POSITION MAINTAINED “First of all, the team maintained its position from the last World Relays by coming second behind the United States of America. Based on the fact that this year, we were without a lot of our more seasoned athletes, I think the team did extremely well because the team was selected on the athletes who made themselves available,” said Wilson. “Most of these athletes are on a second or third tier ranking in terms of positioning … .” Thirty-three of Jamaica’s 77 Olympic medals were mined at the last three instalments which took place in Beijing (2008), London (2012) and Rio de Janeiro (2016) with another 33 of the country’s 110 World Championships medals coming since the 2009 event in Berlin. Additionally, 15 of the country’s 22 Olympic gold medals came since the 2008 Games, while 24 of the 31 World Championships gold medals won by Jamaica were secured since 2009. Meanwhile, Wilson expressed disappointment and surprise at Blake’s criticism after the sprinter suggested that the technical team had to take some blame for the team selection after a blunder on the second exchange between second leg runner Kemar Bailey-Cole and Jevaughn Minzie resulted in a disqualification in the men’s 4x100m heats. The coach, however, explained that athlete selections were made based on availability, but also agreed that there is a need for more practice sessions ahead of relay events. “I felt that he (Blake) was extremely frustrated because this would have been the first time that I can recall clearly for a very long time in his career that he would have been on a team that is not in the final of a major championships, so I can understand his frustration, but I was a little surprised and disappointed by the utterances because we have such a good relationship as a team,” Wilson said. “We are not playing any blame game, but if the baton falls, we go back and try to correct the issues, but they are professionals and need to accept responsibility when there is an error. I don’t understand how you could blame the dropping of a baton on the selecting of a team, especially when the options were limited,” he added. “As far as I was told by the head coach (Michael Clarke), he wanted an experienced athlete to run the third leg, but could not get the cooperation from the person who he had in mind to run the third leg, so he had no choice but to run the team based on who he had,” Wilson further explained. The other member of the team was lead leg runner Everton Clarke, who was making his first appearance at the senior world level. Jamaica ended with 39 points to finish behind the Americans (60 points) after a first-place finish in the women’s 4x200m, second in the women’s 4x100m and third in the women’s 4x400m, men’s 4x200m, mixed 4x400m and men’s 4x400m. Australia finished third on 24 points, with Poland fourth on 23. Maurice Wilson, who served as technical director for Jamaica’s team to the recently concluded World Relays in The Bahamas, says he is satisfied with the team’s performance in the archipelago, but is warning Jamaican fans to brace for less international success in the coming years. Jamaica’s performance was seen as lukewarm in some quarters, and Wilson had to respond to criticism from male team captain Yohan Blake after a baton mishap in the men’s 4x100m heats, but the respected coach maintains that the team’s efforts should be applauded given its composition and the quality competition they faced in Nassau. Furthermore, Wilson believes that it is unrealistic to expect Jamaica’s golden period of athletics success, which began at the 2008 Olympic Games to continue for much longer. “It is a good time for us to get back down to earth. From 2008, we have been having some glory years, and at some point in time, there has to be some transition. I said before the team left Jamaica (for the World Relays) that once the other countries were to bring most of their seasoned athletes, then it would not be an easy run for us,” said Wilson. “It was clear that Canada, America and Germany had some of their seasoned campaigners who brought a lot of stability to the performance of their team, so taking all of that into consideration, I think we did very well,” he added.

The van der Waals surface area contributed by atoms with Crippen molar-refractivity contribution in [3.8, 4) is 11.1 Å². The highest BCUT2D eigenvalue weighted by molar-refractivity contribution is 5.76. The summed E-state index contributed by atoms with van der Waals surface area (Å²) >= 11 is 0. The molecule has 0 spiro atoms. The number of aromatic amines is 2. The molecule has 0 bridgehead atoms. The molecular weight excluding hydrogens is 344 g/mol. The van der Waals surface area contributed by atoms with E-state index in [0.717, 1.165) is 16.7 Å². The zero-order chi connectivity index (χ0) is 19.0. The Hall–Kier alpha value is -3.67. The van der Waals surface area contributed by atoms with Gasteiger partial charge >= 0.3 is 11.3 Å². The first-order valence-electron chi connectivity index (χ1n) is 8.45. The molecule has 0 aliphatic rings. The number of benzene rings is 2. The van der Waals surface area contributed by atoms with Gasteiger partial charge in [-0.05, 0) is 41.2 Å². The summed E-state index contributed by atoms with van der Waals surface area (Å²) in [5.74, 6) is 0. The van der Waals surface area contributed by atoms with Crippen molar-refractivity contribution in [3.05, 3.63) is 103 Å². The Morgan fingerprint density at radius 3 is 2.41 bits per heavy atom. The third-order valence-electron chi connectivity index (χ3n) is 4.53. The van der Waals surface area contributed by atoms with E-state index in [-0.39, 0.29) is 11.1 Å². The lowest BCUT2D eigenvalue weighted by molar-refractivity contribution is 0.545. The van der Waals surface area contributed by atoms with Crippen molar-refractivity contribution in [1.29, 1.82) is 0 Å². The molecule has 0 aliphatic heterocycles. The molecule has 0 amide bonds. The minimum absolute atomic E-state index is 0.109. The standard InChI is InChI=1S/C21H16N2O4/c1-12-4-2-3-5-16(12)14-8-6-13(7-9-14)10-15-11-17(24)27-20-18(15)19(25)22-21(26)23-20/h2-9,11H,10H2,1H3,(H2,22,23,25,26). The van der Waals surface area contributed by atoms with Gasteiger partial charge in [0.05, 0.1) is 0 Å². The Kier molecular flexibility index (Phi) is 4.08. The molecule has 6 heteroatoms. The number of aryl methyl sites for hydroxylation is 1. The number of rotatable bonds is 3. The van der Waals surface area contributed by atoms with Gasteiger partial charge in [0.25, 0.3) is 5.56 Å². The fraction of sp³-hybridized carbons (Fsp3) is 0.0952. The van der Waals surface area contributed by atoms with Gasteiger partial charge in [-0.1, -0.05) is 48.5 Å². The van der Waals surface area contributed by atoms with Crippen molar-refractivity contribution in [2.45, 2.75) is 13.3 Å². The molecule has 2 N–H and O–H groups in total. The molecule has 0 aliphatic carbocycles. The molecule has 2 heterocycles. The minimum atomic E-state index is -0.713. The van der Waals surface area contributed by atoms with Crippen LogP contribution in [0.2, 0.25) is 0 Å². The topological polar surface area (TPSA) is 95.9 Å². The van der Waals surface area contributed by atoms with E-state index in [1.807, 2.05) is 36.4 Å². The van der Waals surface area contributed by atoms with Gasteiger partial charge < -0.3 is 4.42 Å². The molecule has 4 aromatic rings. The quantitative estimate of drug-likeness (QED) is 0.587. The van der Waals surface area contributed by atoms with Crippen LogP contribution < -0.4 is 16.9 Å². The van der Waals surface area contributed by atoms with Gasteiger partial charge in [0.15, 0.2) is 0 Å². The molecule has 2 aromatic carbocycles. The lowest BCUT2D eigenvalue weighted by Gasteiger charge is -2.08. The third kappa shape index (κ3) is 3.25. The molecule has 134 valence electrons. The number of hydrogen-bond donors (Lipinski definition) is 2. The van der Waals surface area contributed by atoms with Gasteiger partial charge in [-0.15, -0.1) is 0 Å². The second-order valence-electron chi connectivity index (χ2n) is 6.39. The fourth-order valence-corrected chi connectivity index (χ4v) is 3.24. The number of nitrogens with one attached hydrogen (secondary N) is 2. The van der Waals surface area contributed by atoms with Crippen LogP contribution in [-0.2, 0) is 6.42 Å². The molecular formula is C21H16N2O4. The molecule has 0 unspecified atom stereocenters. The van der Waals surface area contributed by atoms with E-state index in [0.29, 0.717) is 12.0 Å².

If you are looking at these pages with lust, chances are you have very good taste. The Jaguar XJ, after all, is one of the prettiest looking high-end luxury sedans one can buy in the country today. It’s almost a rolling sculpture compared to the at times racy, at times functional but mostly traditionally well proportioned German competition that is the Audi A8, BMW 7-series and Mercedes S-class.Inside too the Jaguar is more emotive than functional. It gets a wraparound dashboard which draws inspiration from speedboats. It is minimalist and only gets customary climate control system and audio controls on the dash with other handy bits like buttons for lock/unlock and seat massagers are integrated unobtrusively as part of the central console. The central tunnel houses cupholders and the Jaguar trademark rotary gear selector knob that rises up when the ignition is turned on.Otherwise, there’s nothing else; just lots of leather and simplistic lines. The idea behind this, according to the Jaguar’s chief designer, Ian Callum, is to make Jaguars an easy place to be in. And the XJ does feel like a living room. But, for a car that commands such a high pricetag interiors still need to feel special. And they do, courtesy the lovely play of chrome. Everything from air con vents to the various buttons and knobs as well as the outline for the trim is all chrome.Things aren’t as great at the rear. Sure, the seats are well bolstered and comfortable. These are hugely accommodating too with seatback angle being nearly optimum. But, in terms of the pamper coefficient, the XJ just can’t compete with its German rivals. It lacks adjustable rear seats, the sun blinds are manual and there’s no soft closing for the doors either.It was only natural then, that we enjoyed being behind the wheel more; helped in no small measure by the engine. The XJ comes with the choice of two engines–there’s the naturally aspirated 5-litre petrol V8 for the Portfolio trim and the supercharged version of the same engine that makes 510 bhp for the Supersport. The latter puts the XJ at a higher pedestal in output terms compared to its traditional competition.When driven sedately, it moves about with the elegance befitting royalty. Step on the gas with enthusiasm and it turns primal. There’s no letting off either; the engine revs unrestricted and with a sprinter’s ability towards the redline the moment the throttle pedal is buried into the carpet. And it keeps at it gear change after gear change. If you choose to buy the Supersport, you’d desperately wait for the weekends while envying your chauffeur through the week. Price: Rs. 1.1 crore (est)On the road: From PURI TO KonarkThe distance from Puri in Orissa to the famous temple town of Konark is just under 40 km. Naturally many would not deem such a meagre distance in terms of a long drive. After all, in the last decade or so, we have progressed from being a country where 50 km on the highway could take as much as three to four hours to one where you can actually go all the way from Delhi to Kolkata or Mumbai, both over 1,500 km away from the national capital, in a day. Yet, this relatively short stretch is perhaps one of the most scenic routes to drive on.It’s a narrow two-lane highway that connects the city with the town on the coast of the mighty Bay of Bengal. But don’t let those two adjectives–narrow and two lane–pass on the opportunity to drive on this road, for it’s quite well surfaced. The route itself will see you pass numerous quaint villages on either side, so you have to slow down a little in preparation for the odd calf or even child. About a third of the way through the lush coconut trees on either side of the road give way to piles of sand, and you realise that just to your right, past the sand dune is the beach and then the sea. A couple of kilometres later you see a vast unending deep blue to the right–Bay of Bengal. Further on, as the road turns, the sea disappears, to be replaced by what looks like a dense forest. A half-broken wooden signboard tells you that you’re passing through a reserve forest. Abruptly, you drive into sunshine as the road turns sharply left. A few more kilometres of driving later it is that Konark is approaching as you see increased traffic. Reaching Konark is quite the anti-climax, for the town itself is dingy and congested with tourists. The drive to the town though is a different story altogether. It’s nothing short of magnificent, and you can’t help but look forward to the journey back.-Vikrant SinghSuzuki Bandit 1250sThis one is a genuine sports tourer with enough power and torque in its belly to justify the sports tag. If you’re looking for a bike that will scream your presence to the bystanders each time you ride in, this is not for you. This, despite its fairing and large proportions. Astride, the Bandit exudes a feeling of function over form. Instrumentation is a simple twin pod affair with an analogue tachometer and a digital console that not only shows the speed but also houses all the other tell tales. The switchgear though has a positive feel and all of them are within easy reach of the rider’s fingers. The result? Top notch ergonomics. In the confines of the city the Bandit’s 250 kg weight shows, as does its longish wheelbase. Together they rob the bike of low speed manoeuvrability. But get it out onto the open highway and it’s a different story altogether. The riding position is close to perfect; the fairing does a good job of keeping you safe from the windblast at highway speeds while mirrors are large and mostly vibe free, giving you a clear picture of what’s behind. The long wheelbase, however, ensures that the Bandit is rock stable, even when cruising comfortably at three digit highway speeds. Speaking of highways, overtaking is a must and the Bandit excels here again thanks to that refined in-line four cylinder engine, which has enough torque and more to require less downshifting through that slick six-speed gearbox. Price Rs. 8.5 lakh, ex-showroom.-Rahul Ghoshadvertisementadvertisement